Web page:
• Fri
  • Sep 19, 2014
  • Updated: 5:40pm

Nurturing the little green guy within us

PUBLISHED : Saturday, 21 February, 2004, 12:00am
UPDATED : Saturday, 21 February, 2004, 12:00am

We sense the agitation from time to time. It is everywhere in the city. It makes us restless, flustered and frantic; leaving us desperate to maintain even a dash of energy to survive. We rush to work, and rush to finish our lunch to return to work. And when we are finished for the day, we rush home, or rush to our dinner appointment, drink hard and play hard, all done without much thought.


We catwalk through crowds and traffic every day and never seem to have time to stop and take stock of people and the things around us. That is our everyday life, or more accurately, our lifeless everyday existence.


But once in a long while, we might be lucky enough to find something that makes us smile a little and give us that rare heartwarming feeling. Sometimes, it is the very simple things that provide the much-coveted comfort.


I found that glimmer recently from a most unlikely character; a little green guy with a big head, expressive eyes and long antennae on top of his head. This ubiquitous character is the new animated mascot of a local mobile phone network and, for some strange reason, seems to have the rare ability to connect with others and to touch our hearts. The adorable Pluff Pluff is always eager to make friends and share his new experiences. If he is sidelined, he tries again and again. In one advert, his perseverance finally pays off when he befriends a group of teenagers on a football pitch.


To make contact and connect with others, even in the face of rejection and animosity, is a massive task, especially in Hong Kong's current social and political climate.


Many of us seem to have lost the last vestige of basic interpersonal skills - communicating with each other effectively in both verbal and non-verbal ways. Communication is two-way traffic involving a constant exchange of views, conducted in a frank and impartial manner. Unfortunately, our city is rapidly degenerating into one big madness machine, with some people in supposedly important positions churning out aggressive and sometimes scurrilous messages. Sooner or later, we might risk a total breakdown in communication.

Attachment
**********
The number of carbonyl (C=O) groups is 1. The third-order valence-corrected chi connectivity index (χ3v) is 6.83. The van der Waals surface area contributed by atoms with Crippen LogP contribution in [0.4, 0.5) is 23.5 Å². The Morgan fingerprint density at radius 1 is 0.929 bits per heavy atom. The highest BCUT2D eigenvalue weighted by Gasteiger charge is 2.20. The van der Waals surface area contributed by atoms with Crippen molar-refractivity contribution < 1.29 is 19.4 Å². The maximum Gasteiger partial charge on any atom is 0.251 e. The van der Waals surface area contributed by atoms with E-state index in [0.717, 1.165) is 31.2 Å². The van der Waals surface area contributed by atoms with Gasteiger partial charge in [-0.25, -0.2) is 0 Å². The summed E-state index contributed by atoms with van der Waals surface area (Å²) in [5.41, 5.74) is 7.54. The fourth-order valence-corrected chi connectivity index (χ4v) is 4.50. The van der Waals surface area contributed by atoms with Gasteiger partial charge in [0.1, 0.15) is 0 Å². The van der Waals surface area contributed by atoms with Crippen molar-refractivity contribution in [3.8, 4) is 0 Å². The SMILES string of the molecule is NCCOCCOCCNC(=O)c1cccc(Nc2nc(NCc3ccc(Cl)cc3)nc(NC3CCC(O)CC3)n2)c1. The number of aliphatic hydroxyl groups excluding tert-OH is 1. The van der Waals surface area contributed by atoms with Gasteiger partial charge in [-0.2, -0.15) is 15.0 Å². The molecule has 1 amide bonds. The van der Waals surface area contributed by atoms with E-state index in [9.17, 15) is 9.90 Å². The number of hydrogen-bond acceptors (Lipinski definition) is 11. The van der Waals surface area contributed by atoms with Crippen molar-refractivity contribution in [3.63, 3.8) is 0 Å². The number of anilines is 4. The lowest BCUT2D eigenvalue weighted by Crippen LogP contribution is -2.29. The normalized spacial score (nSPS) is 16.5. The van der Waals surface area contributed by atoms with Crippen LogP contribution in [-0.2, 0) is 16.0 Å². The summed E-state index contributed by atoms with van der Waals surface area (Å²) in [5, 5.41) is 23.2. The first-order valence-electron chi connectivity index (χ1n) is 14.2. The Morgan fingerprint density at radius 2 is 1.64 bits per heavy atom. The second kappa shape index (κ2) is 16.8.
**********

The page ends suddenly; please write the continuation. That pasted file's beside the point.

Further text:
Look at the war of words that has erupted as a result of opposing views over constitutional reform and the various definitions of patriotism. We might not always see eye to eye on political issues, but we need to knuckle down together to close the widening rift. We are not moving forward by hurling antagonistic abuse at each other. The more of this pernicious ammunition that is fired, the less will be spoken and the more damage will be done. As a result, we are regressing more in our communication.


There are no quick-fix solutions to our lack of connectedness. To be able to communicate freely and without fear and prejudice is a slow and arduous process of trust-building and soul-searching. We need a small revolution to empower our communication.


If one takes a closer look at the protagonists in the verbal mud-slinging match over political reform, one might pose the questions: who knows anything for sure anymore? And who understands the truth? Without proper communication and a balanced exchange of views, the issues in question will be blurred and the truth will be buried.


Our subconscious drives our desire to connect to people - it is a basic human instinct. We just need to be more willing to kick-start the system. And in the process, we need to put aside our differences, bias, contemptuousness and discrimination. We must nurture the little green guy that is in us all by stopping for a moment for those around us, and opening our hearts and minds to listen to them. With hope and conviction, we will find common ground and rediscover our inherent gift of communicating with our heart.


Luisa Tam is the Post's deputy news editor


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